Parker added that it’s important for AAPAC to advocate for its position. Chamberlin wasn’t so sure. Is it their role to publicly argue with city council? she asked. “I don’t think so.”
Malverne Winborne said he felt “lost in the weeds.” The commissioners all had opinions, he said, but he wasn’t sure they knew what they were talking about – or rather, he added, he didn’t know. AAPAC now has a project management process in place that hasn’t been allowed to operate for very long. As a volunteer, Winborne said, he doesn’t have time to handle the workload that’s been expected of commissioners. As for staff, if there isn’t enough staff time to manage the projects, then AAPAC should go to the city council and communicate that.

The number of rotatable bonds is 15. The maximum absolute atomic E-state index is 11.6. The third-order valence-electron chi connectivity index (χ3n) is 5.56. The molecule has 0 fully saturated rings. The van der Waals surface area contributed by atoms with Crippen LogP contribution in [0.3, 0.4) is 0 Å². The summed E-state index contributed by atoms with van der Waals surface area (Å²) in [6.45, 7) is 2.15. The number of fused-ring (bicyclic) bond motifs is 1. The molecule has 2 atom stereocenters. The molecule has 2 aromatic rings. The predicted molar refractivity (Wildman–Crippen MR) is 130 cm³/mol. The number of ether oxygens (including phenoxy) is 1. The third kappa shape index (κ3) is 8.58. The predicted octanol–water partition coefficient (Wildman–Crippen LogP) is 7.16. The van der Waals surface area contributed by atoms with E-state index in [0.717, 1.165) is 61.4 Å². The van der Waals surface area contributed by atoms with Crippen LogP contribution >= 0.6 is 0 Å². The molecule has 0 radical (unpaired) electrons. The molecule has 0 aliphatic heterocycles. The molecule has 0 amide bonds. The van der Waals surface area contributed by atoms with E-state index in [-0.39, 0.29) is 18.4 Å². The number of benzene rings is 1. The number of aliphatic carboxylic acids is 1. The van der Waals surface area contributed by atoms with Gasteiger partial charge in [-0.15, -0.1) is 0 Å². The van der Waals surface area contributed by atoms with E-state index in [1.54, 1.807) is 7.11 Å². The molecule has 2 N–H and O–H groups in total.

But the elephant in the room is the political reality of the situation, he said. There are underlying political issues that AAPAC needs to be realistic about. Everyone’s being cut, but until now, the Percent for Art program hasn’t been cut. The question is – do they have the votes on the council or not? he said.
Chamberlin said AAPAC doesn’t have the role of a political action committee. But Parker made another plea for advocacy. She said that in the past when she was AAPAC’s chair and the Percent for Art program has been threatened, it made a difference when commissioners and other supporters of public art attended the council meetings and spoke during public commentary. In the past, none of the proposed cuts were approved. All councilmembers have told her that it makes a difference when people show up, Parker said. If people don’t show up and advocate, the cuts will be approved. In the past, Parker said, councilmembers have told her that “cuts have not been made –because of eloquent public input.”